Back to school means back to business

Waiters were hustling taking and carrying out orders, cash was flowing and customers kept walking through the door at New York Deli in Harlingen Monday.

Owner Christine Rendon said students weren't the only ones anticipating the new school year.

She said the school schedule means a boost for her business.

"Summer is more of a relaxed time, Rendon said. People go on vacation, business slows down a little bit, so when school starts everybody gets back into a routine and they end-up coming to lunch. "We have very loyal teacher customers."

Rendon said given their short lunch breaks during the school day, teachers are some of their most popular customers.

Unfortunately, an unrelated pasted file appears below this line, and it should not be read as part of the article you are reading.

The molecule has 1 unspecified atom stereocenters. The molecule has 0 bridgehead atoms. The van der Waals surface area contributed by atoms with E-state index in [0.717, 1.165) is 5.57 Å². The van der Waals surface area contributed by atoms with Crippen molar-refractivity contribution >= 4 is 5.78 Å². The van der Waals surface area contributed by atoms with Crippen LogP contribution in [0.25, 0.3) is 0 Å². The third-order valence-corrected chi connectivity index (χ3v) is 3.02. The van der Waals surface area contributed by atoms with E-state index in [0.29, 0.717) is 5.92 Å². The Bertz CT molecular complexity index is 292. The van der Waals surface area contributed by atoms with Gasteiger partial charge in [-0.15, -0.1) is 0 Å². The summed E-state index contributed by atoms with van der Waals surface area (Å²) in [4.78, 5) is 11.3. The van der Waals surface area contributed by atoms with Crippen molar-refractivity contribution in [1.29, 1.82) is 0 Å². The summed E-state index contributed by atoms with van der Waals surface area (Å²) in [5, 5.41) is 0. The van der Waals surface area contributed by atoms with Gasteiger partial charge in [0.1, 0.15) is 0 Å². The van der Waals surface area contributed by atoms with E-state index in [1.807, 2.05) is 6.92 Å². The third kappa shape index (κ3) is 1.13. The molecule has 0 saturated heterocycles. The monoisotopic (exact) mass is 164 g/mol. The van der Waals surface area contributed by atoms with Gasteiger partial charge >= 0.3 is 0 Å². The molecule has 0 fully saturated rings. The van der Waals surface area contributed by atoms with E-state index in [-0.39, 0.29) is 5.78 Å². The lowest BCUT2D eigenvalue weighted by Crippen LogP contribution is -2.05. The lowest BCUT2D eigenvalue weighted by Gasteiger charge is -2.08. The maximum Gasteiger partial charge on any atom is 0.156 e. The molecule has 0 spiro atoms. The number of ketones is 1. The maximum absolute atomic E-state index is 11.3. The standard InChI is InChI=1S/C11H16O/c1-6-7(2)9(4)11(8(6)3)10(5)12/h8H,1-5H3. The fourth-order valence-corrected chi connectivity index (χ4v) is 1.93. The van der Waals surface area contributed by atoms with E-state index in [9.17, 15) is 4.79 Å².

In turn, she expects a significant increase in profit.

"I TMd say like 40 percent more (and that TMs) very good for business, Rendon said.

For hairstylist Linda Garcia-Garza, at Sheer Pleasures in Brownsville, the story is no different.

Both students and teachers need to look good for school, and she needs to make a living.

"We all get paid by commission, so if there TMs no work we don TMt get any work at all " no money at all, Garcia-Garza said. Business has been slow, but now with the back-to-school, it's picking-up a little bit."

Garcia said teachers make up about 40 percent of her clients.

She predicts that will translate to a money-making boost of about 50 to 60 percent.

"They get their hair colors, haircuts (and) their regular monthly things so they can look good for school, Garcia-Garza said.